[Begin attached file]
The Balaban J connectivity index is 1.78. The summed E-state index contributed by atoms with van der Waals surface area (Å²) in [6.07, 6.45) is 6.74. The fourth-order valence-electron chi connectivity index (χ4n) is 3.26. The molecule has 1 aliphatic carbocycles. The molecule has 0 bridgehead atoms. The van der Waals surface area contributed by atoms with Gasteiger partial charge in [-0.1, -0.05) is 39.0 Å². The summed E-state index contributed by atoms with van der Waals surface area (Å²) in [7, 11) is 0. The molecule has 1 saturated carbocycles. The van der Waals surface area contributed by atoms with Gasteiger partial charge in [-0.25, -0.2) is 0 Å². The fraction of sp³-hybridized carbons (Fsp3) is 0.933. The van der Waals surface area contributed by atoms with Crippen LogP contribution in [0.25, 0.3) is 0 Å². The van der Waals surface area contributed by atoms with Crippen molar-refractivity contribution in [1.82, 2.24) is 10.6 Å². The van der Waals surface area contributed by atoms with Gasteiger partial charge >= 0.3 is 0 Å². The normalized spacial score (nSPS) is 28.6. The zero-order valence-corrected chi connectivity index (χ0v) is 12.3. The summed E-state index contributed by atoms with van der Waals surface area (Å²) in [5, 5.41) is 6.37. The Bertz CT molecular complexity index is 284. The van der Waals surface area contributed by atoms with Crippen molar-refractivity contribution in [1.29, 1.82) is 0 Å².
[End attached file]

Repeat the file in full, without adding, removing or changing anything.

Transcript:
The Balaban J connectivity index is 1.78. The summed E-state index contributed by atoms with van der Waals surface area (Å²) in [6.07, 6.45) is 6.74. The fourth-order valence-electron chi connectivity index (χ4n) is 3.26. The molecule has 1 aliphatic carbocycles. The molecule has 0 bridgehead atoms. The van der Waals surface area contributed by atoms with Gasteiger partial charge in [-0.1, -0.05) is 39.0 Å². The summed E-state index contributed by atoms with van der Waals surface area (Å²) in [7, 11) is 0. The molecule has 1 saturated carbocycles. The van der Waals surface area contributed by atoms with Gasteiger partial charge in [-0.25, -0.2) is 0 Å². The fraction of sp³-hybridized carbons (Fsp3) is 0.933. The van der Waals surface area contributed by atoms with Crippen LogP contribution in [0.25, 0.3) is 0 Å². The van der Waals surface area contributed by atoms with Crippen molar-refractivity contribution in [1.82, 2.24) is 10.6 Å². The van der Waals surface area contributed by atoms with Gasteiger partial charge >= 0.3 is 0 Å². The normalized spacial score (nSPS) is 28.6. The zero-order valence-corrected chi connectivity index (χ0v) is 12.3. The summed E-state index contributed by atoms with van der Waals surface area (Å²) in [5, 5.41) is 6.37. The Bertz CT molecular complexity index is 284. The van der Waals surface area contributed by atoms with Crippen molar-refractivity contribution in [1.29, 1.82) is 0 Å².